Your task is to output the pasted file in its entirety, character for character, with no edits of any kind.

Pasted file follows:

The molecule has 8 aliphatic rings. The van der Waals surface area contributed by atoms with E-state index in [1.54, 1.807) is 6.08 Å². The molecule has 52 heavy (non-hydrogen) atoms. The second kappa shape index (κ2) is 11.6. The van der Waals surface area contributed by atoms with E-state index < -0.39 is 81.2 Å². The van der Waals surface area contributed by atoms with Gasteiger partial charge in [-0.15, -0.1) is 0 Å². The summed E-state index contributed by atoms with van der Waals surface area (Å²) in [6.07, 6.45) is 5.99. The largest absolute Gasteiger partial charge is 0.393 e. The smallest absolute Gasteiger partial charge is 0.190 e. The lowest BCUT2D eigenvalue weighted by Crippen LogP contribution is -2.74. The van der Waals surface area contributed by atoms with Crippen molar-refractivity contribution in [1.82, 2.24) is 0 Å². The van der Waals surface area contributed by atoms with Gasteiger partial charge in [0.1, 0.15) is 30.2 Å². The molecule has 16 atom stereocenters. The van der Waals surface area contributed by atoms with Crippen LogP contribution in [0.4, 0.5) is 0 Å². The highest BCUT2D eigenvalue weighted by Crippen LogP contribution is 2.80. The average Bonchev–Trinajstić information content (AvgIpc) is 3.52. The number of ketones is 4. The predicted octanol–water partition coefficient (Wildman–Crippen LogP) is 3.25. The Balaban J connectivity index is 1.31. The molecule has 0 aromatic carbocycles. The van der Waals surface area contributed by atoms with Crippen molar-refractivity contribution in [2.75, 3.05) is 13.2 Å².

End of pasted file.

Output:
The molecule has 8 aliphatic rings. The van der Waals surface area contributed by atoms with E-state index in [1.54, 1.807) is 6.08 Å². The molecule has 52 heavy (non-hydrogen) atoms. The second kappa shape index (κ2) is 11.6. The van der Waals surface area contributed by atoms with E-state index < -0.39 is 81.2 Å². The van der Waals surface area contributed by atoms with Gasteiger partial charge in [-0.15, -0.1) is 0 Å². The summed E-state index contributed by atoms with van der Waals surface area (Å²) in [6.07, 6.45) is 5.99. The largest absolute Gasteiger partial charge is 0.393 e. The smallest absolute Gasteiger partial charge is 0.190 e. The lowest BCUT2D eigenvalue weighted by Crippen LogP contribution is -2.74. The van der Waals surface area contributed by atoms with Crippen molar-refractivity contribution in [1.82, 2.24) is 0 Å². The van der Waals surface area contributed by atoms with Gasteiger partial charge in [0.1, 0.15) is 30.2 Å². The molecule has 16 atom stereocenters. The van der Waals surface area contributed by atoms with Crippen LogP contribution in [0.4, 0.5) is 0 Å². The highest BCUT2D eigenvalue weighted by Crippen LogP contribution is 2.80. The average Bonchev–Trinajstić information content (AvgIpc) is 3.52. The number of ketones is 4. The predicted octanol–water partition coefficient (Wildman–Crippen LogP) is 3.25. The Balaban J connectivity index is 1.31. The molecule has 0 aromatic carbocycles. The van der Waals surface area contributed by atoms with Crippen molar-refractivity contribution in [2.75, 3.05) is 13.2 Å².